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Release Date: October 6, 2016

National Gallery of Art Acquires Caspar Netscher's Masterpiece A Woman Feeding a Parrot, with a Page

Caspar Netscher, “A Woman Feeding a Parrot, with a Page,” 1666, oil on panell, National Gallery of Art, Washingotn, The Lee and Juliet Folger Fund

Caspar Netscher, A Woman Feeding a Parrot, with a Page, 1666, oil on panel, National Gallery of Art, Washingotn, The Lee and Juliet Folger Fund

Washington, DC—At the September meeting of the board of trustees, the National Gallery of Art, Washington, acquired its first work by Caspar (or Gaspar) Netscher, A Woman Feeding a Parrot, with a Page (1666). This captivating painting makes its US debut in the exhibition Drawings for Paintings in the Age of Rembrandt (October 4, 2016–January 2, 2017) as one of fewer than 10 works by the artist on public view in the country. In addition, the painting is shown for the first time alongside a drawing from the British Museum that Netscher made after the painting.

"We are delighted to add a work by Caspar Netscher to the Gallery's outstanding collection of 17th-century Dutch high-life genre scenes," said Earl A. Powell III, director, National Gallery of Art, Washington. "We are very grateful to Lee and Juliet Folger for helping us acquire this superb work in another extraordinary demonstration of their generosity and commitment to the National Gallery of Art."

The acquisition was made possible by the Lee and Juliet Folger Fund.

A Young Woman Feeding a Parrot, with a Page

Considered Netscher's finest work, this exceptional painting displays the full range of the Dutch master's technique, his talent as a portraitist, and his ability to depict interactions among the social elite. In the panel, a fashionable young woman wearing a gold-colored dress stands in a stone niche, gazing provocatively out at the viewer while she feeds an African grey parrot that has been removed from its cage. Netscher convincingly renders illusionistic space as well as a rich array of materials, with a bronze curtain pulled across the arch and a luxurious oriental carpet spilling over the ledge.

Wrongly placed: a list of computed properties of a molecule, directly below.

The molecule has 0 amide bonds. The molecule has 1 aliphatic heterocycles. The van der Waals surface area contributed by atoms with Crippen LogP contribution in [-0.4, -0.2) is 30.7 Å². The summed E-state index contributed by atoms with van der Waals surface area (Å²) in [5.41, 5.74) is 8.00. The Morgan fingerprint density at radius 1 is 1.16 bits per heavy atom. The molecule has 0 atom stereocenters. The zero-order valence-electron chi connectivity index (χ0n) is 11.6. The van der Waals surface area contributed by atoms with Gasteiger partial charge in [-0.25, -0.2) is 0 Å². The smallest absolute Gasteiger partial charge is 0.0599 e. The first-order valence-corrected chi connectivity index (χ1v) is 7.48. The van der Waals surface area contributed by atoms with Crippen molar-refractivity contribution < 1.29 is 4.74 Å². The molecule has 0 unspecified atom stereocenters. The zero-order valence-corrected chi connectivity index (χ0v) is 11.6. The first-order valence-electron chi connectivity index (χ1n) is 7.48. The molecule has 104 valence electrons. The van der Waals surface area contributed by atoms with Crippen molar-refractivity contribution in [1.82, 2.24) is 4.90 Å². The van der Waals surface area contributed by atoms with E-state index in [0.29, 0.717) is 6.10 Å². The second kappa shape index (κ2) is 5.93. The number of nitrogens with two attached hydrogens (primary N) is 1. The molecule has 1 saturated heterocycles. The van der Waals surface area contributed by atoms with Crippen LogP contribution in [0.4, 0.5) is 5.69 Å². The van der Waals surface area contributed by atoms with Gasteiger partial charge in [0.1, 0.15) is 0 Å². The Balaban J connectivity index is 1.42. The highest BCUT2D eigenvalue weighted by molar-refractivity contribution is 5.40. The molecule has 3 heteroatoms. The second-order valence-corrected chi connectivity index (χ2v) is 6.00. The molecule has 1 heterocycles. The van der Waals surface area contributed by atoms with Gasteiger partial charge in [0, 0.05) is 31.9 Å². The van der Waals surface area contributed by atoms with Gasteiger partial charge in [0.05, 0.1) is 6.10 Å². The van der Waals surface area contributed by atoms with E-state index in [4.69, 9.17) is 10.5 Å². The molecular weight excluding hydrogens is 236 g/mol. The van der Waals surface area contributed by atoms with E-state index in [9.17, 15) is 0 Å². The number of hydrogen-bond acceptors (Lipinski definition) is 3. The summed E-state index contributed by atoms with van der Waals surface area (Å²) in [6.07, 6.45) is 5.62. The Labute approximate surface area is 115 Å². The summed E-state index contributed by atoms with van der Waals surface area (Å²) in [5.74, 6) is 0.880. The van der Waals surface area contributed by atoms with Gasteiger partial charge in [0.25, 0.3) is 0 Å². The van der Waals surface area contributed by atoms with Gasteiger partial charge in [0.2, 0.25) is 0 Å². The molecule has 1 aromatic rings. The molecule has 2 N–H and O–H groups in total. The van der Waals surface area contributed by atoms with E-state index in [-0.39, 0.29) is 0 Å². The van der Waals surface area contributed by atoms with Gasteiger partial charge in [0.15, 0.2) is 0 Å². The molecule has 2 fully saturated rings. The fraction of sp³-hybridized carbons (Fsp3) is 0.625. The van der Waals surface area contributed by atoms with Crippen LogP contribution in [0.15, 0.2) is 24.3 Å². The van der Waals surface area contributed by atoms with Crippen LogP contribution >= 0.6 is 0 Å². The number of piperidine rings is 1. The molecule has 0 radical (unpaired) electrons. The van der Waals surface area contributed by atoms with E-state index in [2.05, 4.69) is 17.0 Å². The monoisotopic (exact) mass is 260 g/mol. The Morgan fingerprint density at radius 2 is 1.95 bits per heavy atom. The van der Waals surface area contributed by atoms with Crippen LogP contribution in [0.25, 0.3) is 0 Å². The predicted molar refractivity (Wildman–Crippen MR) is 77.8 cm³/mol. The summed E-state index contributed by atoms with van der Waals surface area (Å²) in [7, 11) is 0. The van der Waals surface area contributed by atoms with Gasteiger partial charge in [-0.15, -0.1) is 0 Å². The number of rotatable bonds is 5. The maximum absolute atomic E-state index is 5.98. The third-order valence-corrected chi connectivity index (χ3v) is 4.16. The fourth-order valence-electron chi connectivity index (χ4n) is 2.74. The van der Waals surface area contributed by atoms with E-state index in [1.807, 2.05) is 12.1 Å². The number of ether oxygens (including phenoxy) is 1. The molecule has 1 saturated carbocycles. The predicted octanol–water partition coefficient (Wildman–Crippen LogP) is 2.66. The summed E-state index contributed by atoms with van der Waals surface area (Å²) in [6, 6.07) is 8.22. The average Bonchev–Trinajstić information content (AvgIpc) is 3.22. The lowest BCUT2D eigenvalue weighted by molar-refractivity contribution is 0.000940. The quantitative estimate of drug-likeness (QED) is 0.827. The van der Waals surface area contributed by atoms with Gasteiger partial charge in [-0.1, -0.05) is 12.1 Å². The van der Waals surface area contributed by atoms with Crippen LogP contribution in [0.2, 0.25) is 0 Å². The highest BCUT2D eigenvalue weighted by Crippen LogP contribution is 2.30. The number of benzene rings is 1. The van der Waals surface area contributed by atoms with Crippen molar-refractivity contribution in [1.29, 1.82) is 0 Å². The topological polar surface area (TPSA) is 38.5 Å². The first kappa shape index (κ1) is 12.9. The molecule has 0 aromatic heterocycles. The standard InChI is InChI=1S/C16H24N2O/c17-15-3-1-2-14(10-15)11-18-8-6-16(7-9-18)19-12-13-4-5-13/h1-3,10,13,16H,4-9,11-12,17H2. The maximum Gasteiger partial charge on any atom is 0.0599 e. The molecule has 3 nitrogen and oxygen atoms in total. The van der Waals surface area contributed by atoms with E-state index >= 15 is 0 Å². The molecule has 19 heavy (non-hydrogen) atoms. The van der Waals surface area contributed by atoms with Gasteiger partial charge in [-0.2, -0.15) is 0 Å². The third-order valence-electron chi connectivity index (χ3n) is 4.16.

Drawings for Paintings in the Age of Rembrandt provides an unprecedented opportunity to view the painting with Netscher's pen and wash drawing made as a "ricordo," or record of the painting after it was sold. The British Museum graciously expedited the loan of this drawing to facilitate the presentation.

Provenance

In 1939 the Belgian owners of the painting deposited the work for safekeeping at the Musées Royaux des Beaux-Arts in Brussels. Confiscated during the German occupation of Belgium in 1942, the panel became part of Hermann Goering's collection. For sale at the Galerie Abels in Cologne following the war, it was purchased by a private collector, then donated in 1952 to the Von der Heydt Museum in Wuppertal, Germany where it remained until it was restituted to the heirs of the pre-war owners in 2014. Sold the same year at Christie's, New York, the work was purchased by the London art dealer Richard Green, from whom the Gallery is acquiring it from with a generous gift from the Lee and Juliet Folger Fund.

Drawings for Paintings in the Age of Rembrandt

With their vivid details and realistic nature, 17th-century Dutch landscapes, still lifes, and genre scenes seem to have been painted from life. In fact, most artists based their paintings on preliminary drawings. Drawings for Paintings in the Age of Rembrandt, on view in the West Building from October 4, 2016, through January 2, 2017, sheds light on the varied ways in which renowned artists of the Dutch Golden Age—including Rembrandt van Rijn, Aelbert Cuyp, Jacob van Ruisdael, and Pieter Jansz Saenredam—used drawings as part of the painting process.

The exhibition features nearly 100 such drawings, many of them paired with related paintings. Among the drawings are sheets from sketchbooks, rapidly executed compositional designs, detailed figure studies, and carefully rendered construction drawings made with the aid of a ruler and compass. The exhibition includes artists from throughout the 17th century and explores a wide variety of subjects, including depictions of everyday life, landscapes, architectural studies, portraits, still lifes, and history scenes. Underdrawings that artists made on their panels prior to painting are examined with the aid of infrared reflectography.

The exhibition is organized by the National Gallery of Art, Washington, and the Fondation Custodia, Collection Frits Lugt, Paris, where it will be on view from February 3 to May 7, 2017.

The exhibition is made possible through the generous support of Dr. Mihael and Mrs. Mahy Polymeropoulos. Additional funding is provided by The Exhibition Circle of the National Gallery of Art.

General Information

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Drawings for Paintings in the Age of Rembrandt

October 4, 2016—January 2, 2017

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